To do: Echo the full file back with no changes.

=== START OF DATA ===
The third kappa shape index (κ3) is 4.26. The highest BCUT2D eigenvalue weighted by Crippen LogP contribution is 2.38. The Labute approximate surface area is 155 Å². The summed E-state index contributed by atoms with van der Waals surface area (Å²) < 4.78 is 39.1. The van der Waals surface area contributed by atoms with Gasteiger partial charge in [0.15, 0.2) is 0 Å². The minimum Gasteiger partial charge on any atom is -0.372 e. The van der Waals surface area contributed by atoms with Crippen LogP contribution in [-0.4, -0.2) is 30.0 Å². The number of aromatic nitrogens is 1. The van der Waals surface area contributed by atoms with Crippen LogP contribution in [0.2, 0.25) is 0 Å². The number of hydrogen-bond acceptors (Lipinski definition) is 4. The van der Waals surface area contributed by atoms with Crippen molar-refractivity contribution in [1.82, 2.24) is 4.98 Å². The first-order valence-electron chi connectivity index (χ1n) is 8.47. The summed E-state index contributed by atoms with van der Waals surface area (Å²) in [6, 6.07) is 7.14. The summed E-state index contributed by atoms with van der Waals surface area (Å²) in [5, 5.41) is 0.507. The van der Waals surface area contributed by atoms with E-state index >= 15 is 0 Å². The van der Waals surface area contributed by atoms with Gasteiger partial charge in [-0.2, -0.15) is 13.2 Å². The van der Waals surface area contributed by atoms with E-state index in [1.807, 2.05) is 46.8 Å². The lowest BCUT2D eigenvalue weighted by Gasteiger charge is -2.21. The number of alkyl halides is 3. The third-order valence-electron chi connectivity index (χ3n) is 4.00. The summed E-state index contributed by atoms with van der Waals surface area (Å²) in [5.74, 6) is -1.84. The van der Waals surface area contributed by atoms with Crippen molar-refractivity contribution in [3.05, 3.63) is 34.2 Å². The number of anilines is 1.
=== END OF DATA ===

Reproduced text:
The third kappa shape index (κ3) is 4.26. The highest BCUT2D eigenvalue weighted by Crippen LogP contribution is 2.38. The Labute approximate surface area is 155 Å². The summed E-state index contributed by atoms with van der Waals surface area (Å²) < 4.78 is 39.1. The van der Waals surface area contributed by atoms with Gasteiger partial charge in [0.15, 0.2) is 0 Å². The minimum Gasteiger partial charge on any atom is -0.372 e. The van der Waals surface area contributed by atoms with Crippen LogP contribution in [-0.4, -0.2) is 30.0 Å². The number of aromatic nitrogens is 1. The van der Waals surface area contributed by atoms with Crippen LogP contribution in [0.2, 0.25) is 0 Å². The number of hydrogen-bond acceptors (Lipinski definition) is 4. The van der Waals surface area contributed by atoms with Crippen molar-refractivity contribution in [1.82, 2.24) is 4.98 Å². The first-order valence-electron chi connectivity index (χ1n) is 8.47. The summed E-state index contributed by atoms with van der Waals surface area (Å²) in [6, 6.07) is 7.14. The summed E-state index contributed by atoms with van der Waals surface area (Å²) in [5, 5.41) is 0.507. The van der Waals surface area contributed by atoms with E-state index >= 15 is 0 Å². The van der Waals surface area contributed by atoms with Gasteiger partial charge in [-0.2, -0.15) is 13.2 Å². The van der Waals surface area contributed by atoms with E-state index in [1.807, 2.05) is 46.8 Å². The lowest BCUT2D eigenvalue weighted by Gasteiger charge is -2.21. The number of alkyl halides is 3. The third-order valence-electron chi connectivity index (χ3n) is 4.00. The summed E-state index contributed by atoms with van der Waals surface area (Å²) in [5.74, 6) is -1.84. The van der Waals surface area contributed by atoms with Crippen molar-refractivity contribution in [3.05, 3.63) is 34.2 Å². The number of anilines is 1.